"To see a world in a grain of sand,
And a heaven in a wild flower,
Hold infinity in the palm of your hand
And eternity in an hour."

From "Auguries of Innocence"

by William Blake

Friday, 1 July 2011

Inbetween the Showers!

Day 6 - Thursday 23rd June

It was still cold and windy and although the day started off sunny there was soon a mixture of sunny intervals and prolonged spells of rain.

We left the cottage in sunshine but by the time we reached Compton Bay the clouds were gathering!

We set off for a walk along the coastal path and for me a chance to try and spot a Glanville Fritillary. It didn't take long for the rain to arrive and after about a mile we gave up the walk and returned to the car as it looked as though the rain was going to last for hours. I think my chances of seeing any butterfly, let alone the long sought after Glanville, were pretty remote!

We returned to the cottage for lunch and eventually the rain stopped and I went a walk along Gotten Lane. It was another one of those times when I wished I had taken the camera with me as the verges were full of wildflowers - vetches, trefoil sp, honeysuckle, dog rose, blackberry flowers, red campion, yarrow, umbellifer sp, speedwell sp, bindweed and oxeye daisy to name but a few. There were lots of meadow browns fluttering about and a few small tortoiseshell.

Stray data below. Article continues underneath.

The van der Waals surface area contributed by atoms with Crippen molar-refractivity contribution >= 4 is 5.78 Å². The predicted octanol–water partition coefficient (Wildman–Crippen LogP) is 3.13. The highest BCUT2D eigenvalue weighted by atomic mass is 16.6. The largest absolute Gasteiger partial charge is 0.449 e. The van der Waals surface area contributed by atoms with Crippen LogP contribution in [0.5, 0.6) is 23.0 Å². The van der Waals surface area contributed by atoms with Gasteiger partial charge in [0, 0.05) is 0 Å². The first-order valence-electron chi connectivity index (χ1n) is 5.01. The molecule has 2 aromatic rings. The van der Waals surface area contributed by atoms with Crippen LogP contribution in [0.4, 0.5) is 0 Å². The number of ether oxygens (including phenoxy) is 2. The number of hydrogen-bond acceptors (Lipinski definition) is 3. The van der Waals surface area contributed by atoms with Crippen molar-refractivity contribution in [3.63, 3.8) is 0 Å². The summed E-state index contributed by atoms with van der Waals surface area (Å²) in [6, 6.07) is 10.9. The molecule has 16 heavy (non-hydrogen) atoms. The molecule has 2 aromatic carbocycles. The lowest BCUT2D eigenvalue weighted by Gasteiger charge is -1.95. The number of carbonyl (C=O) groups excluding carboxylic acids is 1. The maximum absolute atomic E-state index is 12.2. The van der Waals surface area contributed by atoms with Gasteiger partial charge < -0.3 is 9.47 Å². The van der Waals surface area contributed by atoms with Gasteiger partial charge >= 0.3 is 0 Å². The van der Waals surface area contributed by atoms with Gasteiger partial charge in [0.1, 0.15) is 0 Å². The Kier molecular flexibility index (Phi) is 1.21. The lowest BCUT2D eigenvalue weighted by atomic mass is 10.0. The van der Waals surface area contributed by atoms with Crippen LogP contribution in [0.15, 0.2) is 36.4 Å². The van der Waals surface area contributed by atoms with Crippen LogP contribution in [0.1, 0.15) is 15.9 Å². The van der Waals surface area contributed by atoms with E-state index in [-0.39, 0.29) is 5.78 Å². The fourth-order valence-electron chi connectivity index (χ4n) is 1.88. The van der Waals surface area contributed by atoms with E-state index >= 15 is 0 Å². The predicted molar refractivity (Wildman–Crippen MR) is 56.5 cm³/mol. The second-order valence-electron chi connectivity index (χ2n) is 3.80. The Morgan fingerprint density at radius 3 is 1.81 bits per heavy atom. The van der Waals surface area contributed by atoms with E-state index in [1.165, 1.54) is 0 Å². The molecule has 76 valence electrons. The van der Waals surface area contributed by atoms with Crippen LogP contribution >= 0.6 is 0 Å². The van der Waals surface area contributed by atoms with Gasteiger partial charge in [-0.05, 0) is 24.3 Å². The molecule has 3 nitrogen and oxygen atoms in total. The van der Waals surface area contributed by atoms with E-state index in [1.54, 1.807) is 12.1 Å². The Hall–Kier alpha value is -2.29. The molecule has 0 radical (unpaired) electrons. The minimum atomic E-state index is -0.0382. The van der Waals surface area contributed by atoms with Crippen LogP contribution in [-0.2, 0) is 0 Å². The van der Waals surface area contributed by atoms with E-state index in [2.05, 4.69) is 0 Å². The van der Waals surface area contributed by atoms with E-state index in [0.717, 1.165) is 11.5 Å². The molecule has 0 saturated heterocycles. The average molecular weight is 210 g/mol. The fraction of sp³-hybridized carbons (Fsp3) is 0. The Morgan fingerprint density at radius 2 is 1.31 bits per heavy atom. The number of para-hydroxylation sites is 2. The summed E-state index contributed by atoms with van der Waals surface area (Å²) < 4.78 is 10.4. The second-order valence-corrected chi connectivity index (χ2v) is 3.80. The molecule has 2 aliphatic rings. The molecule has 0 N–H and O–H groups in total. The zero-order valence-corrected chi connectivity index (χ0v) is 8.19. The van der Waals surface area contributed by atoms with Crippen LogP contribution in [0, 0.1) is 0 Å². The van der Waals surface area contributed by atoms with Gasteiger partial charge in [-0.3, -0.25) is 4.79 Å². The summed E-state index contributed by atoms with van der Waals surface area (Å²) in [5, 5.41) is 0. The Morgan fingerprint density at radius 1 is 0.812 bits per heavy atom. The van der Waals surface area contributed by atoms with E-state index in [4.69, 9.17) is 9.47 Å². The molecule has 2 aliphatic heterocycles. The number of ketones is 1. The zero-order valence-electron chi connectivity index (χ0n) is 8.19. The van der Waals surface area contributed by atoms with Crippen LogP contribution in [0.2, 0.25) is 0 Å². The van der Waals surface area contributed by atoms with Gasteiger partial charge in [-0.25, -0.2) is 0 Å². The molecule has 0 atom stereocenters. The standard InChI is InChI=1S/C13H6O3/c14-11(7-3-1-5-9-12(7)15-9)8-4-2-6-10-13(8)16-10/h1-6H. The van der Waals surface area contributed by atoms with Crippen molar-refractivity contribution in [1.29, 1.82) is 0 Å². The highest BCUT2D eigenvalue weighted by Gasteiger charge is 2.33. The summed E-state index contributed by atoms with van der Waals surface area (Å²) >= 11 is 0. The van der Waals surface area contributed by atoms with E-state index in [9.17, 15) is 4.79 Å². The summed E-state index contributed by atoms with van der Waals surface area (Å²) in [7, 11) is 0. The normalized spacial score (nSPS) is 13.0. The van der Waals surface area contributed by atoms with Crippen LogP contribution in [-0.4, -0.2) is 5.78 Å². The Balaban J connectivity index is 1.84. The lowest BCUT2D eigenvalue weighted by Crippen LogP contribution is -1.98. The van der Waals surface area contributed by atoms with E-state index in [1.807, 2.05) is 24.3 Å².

Later in the afternoon when the rain had ceased again we visited the National Trust Gardens at Mottistone Manor. The Manor house is tenanted and only open to the public on one day of the year. The NT are growing a lot of plants in these gardens, for example, banana and aloe vera from the southern hemisphere and mediterranean climate zones to see how they adapt to climate change and to test which plants may best deal with it.

Mottistone Manor

Iron Gate Border

Sunken Walled Garden

The Steps

The Rose Garden was looking particularly beautiful and I was quite pleased to get some photos of roses with raindrops.

The Double Herbaceous Border

The Vegetable Garden

There is a nice walk from the Manor to The Long Stone from which Mottistone takes its name. This is a tall standing stone on a sandstone ridge. In the past it was called the Moot Stone or Meeting Stone and there are the remains of a Neolithic long barrow nearby. The walk then continues over Mottstone Down but looking at the horizon rain did not appear to be far away so I just had a quick look at the Church of St Peter and St Paul which dates back to the twelfth century.

This plaque in the churchyard explained how wildflowers are allowed to flourish to encourage wildlife

as can be seen here:

I couldn't find a guide to the church so here are just a few pics from inside:

No comments: